“When we make the baskets, there are elders who say you always think positively – prayers – for whoever comes across the basket,” Nelson said, adding that as he braided each steel cord, he was reflecting. to the honor and energy he felt as he played each set of strings.

One of Clarke’s works in the exhibition is “The Peon Players”, a sculptural painting depicting the traditional game of “peon”. He said people in indigenous communities are likely to immediately recognize faces hidden under a blanket.

“If you’re not familiar with our culture, the work seems almost fantastical, like surrealism or something,” he said. “But if you’re into the culture, it might as well be a fruit basket. It’s such a common thing that we do within our communities.”


Philipp Scholz Ritterman

“Branded Print” by Gerald Clarke is a work of charred watercolor paper and is part of the La Jolla Historical Society’s “Voices from the Rez” exhibit, which opens June 3, 2022.

Clarke is also a lifelong cattle rancher and has been making sculptural branding irons for years. Recently, he has started to carve words on paper – words like “immigrant”, “native” or “amnesiac”.

“You can see how the paper is charred, and it’s kind of a violent process,” he said. “I started doing this around 2016 because I saw in American society more and more violence and anger. I’m not a violent person at all, but I feel like these prints capture in sort of what’s happened in the last few years. And I’m talking about immigration, I’m talking about land. I’m talking about who belongs and also the identity of being an Indigenous person.

The exhibit will feature monthly programs — an evening with artist Johnny “Bear” Contreras on June 17; a reading by writer Gordon Johnson; and a musical performance with Tracy Lee Nelson. The exhibition will begin with a WELCOME at 6 p.m. on Friday, June 3.

Clarke is proud and grateful to the La Jolla Historical Society — and also recognizes that there is still work to be done.

“It’s important that we show in places like the La Jolla Historical Society. But it’s also important, it’s interesting, isn’t it, that we show there at the Historical Society and not at the contemporary art center down the street. And I think that’s evidence of how mainstream America has kind of categorized us and locked us into certain ideas,” he said. “I hope that in the 21st century America will begin to open its mind beyond what is normally accepted as traditional Native American art.”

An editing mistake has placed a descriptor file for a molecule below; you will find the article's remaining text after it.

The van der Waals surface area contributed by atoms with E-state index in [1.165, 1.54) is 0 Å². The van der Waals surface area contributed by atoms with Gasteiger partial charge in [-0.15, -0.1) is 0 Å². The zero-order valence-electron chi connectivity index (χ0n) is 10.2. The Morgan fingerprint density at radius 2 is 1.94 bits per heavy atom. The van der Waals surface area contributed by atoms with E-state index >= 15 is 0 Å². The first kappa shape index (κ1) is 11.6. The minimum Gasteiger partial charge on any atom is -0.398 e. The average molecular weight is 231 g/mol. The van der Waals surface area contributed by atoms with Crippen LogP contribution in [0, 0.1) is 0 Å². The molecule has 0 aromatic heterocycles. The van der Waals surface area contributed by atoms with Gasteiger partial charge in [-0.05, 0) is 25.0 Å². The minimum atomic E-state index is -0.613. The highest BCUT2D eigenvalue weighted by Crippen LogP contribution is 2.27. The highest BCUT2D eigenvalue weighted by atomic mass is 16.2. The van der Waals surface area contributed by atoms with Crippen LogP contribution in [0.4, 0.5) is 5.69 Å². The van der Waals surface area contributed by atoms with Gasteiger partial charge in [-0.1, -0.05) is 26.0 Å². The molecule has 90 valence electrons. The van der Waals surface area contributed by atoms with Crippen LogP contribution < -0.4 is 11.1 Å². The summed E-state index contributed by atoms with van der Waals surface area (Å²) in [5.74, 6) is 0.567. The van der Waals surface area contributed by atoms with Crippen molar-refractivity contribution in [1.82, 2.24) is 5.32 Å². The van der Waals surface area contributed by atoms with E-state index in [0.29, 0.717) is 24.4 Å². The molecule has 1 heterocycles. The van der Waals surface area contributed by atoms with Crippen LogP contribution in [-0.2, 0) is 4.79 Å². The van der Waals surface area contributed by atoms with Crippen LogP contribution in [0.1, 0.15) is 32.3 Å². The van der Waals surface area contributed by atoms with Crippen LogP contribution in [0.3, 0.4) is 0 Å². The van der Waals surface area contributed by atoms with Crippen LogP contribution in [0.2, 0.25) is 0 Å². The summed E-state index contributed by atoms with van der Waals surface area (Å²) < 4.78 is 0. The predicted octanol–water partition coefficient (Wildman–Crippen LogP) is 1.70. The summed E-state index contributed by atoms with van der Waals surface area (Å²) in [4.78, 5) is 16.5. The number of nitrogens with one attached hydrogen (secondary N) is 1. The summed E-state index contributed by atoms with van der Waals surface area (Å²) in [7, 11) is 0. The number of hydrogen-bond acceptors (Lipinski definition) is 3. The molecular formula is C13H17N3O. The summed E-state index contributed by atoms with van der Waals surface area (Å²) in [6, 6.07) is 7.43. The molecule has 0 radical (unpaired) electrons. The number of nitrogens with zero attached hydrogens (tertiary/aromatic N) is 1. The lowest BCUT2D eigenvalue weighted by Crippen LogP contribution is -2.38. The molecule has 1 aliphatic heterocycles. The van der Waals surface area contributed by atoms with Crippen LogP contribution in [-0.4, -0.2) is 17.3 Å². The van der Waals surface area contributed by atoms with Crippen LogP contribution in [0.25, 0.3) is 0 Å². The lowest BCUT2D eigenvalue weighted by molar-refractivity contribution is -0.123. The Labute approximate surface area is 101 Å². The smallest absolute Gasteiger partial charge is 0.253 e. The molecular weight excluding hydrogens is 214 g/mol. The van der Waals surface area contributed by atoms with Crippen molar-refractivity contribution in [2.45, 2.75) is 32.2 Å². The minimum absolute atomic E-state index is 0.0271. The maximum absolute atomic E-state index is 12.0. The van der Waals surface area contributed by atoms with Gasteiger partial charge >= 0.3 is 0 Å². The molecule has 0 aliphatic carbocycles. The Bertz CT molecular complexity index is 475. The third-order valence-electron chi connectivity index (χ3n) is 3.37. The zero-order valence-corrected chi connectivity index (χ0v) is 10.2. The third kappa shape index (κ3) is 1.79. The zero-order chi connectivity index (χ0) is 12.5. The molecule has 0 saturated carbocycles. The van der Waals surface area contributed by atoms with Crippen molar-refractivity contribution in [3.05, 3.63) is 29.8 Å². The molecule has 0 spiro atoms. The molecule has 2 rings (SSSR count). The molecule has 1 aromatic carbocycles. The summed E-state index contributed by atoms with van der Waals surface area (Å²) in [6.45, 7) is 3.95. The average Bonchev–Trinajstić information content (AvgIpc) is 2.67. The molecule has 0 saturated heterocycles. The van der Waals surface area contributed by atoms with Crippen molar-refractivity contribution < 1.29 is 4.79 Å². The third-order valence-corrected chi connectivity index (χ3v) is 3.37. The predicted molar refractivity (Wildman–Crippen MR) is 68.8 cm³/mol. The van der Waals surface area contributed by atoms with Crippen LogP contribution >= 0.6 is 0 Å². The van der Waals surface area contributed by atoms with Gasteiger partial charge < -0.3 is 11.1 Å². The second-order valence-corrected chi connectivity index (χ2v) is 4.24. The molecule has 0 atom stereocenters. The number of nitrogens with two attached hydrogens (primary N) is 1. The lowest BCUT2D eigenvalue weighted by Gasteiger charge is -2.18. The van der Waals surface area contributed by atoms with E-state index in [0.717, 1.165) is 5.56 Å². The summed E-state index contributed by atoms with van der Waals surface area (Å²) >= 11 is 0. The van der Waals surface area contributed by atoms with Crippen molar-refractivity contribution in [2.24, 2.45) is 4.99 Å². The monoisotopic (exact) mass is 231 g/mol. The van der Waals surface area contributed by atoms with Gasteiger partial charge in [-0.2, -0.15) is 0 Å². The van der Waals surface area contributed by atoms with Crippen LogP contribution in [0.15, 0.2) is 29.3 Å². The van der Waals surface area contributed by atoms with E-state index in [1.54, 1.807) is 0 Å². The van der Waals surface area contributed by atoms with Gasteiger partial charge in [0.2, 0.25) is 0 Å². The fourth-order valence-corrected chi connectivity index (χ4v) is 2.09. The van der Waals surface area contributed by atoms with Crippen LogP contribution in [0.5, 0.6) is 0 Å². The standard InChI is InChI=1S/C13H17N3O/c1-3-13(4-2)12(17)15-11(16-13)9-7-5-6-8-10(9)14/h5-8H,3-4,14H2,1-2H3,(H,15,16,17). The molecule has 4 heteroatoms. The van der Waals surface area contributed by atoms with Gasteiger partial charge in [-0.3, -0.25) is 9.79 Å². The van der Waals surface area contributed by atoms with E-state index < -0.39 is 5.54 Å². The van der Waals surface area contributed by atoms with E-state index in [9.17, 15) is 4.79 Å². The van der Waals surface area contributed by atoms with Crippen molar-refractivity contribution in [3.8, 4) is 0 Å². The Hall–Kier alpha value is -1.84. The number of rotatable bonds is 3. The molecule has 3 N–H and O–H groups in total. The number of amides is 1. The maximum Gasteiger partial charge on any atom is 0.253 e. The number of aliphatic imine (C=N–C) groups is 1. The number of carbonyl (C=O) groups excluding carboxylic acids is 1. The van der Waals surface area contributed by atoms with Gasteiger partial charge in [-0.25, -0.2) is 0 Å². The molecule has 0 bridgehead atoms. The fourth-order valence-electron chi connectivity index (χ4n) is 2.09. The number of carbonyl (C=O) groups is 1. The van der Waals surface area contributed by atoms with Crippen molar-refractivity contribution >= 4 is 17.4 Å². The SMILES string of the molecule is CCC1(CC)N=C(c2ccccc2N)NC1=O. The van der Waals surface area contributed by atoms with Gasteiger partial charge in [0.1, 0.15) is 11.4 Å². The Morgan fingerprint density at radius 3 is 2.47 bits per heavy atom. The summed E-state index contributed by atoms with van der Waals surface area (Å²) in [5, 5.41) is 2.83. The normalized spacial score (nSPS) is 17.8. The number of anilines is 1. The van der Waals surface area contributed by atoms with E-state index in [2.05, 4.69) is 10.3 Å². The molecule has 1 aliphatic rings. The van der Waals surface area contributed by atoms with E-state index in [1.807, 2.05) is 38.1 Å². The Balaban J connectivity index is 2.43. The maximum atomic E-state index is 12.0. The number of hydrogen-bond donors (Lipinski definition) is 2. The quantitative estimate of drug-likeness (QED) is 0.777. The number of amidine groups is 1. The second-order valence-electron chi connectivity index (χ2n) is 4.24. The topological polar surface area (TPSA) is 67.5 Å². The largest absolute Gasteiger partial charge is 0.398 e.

La Jolla Historical Society presents ‘Voices from the Rez’

Friday, June 3, 2022 at 6:00 PM

Until September 4, 2022

La Jolla Historical Society


This exhibition celebrates the work of ten Native American artists living on reservations in San Diego and Riverside Counties and working in everything from painting and sculpture to fashion, narrative writing and music. San Diego County is home to eighteen reservations—more than any other county in the United States—and a prolific and diverse creative output of contemporary Native artists working today. Southern California natives live both on and off the ground floor, preserving historic culture and traditions while simultaneously inhabiting the modern world. The work of the artists featured in “Voices from the Rez” both acknowledges their past while embodying new perspectives on contemporary life. Join us for the “Voices from the Rez” opening reception on Friday, June 3 at 6 p.m. at La Jolla Historical Society. This exhibition will be available from Saturday June 4 to Sunday September 4 during museum opening hours. Register here to attend the opening reception! The exhibition is free and open to the public. For more information, please visit or call (858) 459-5335.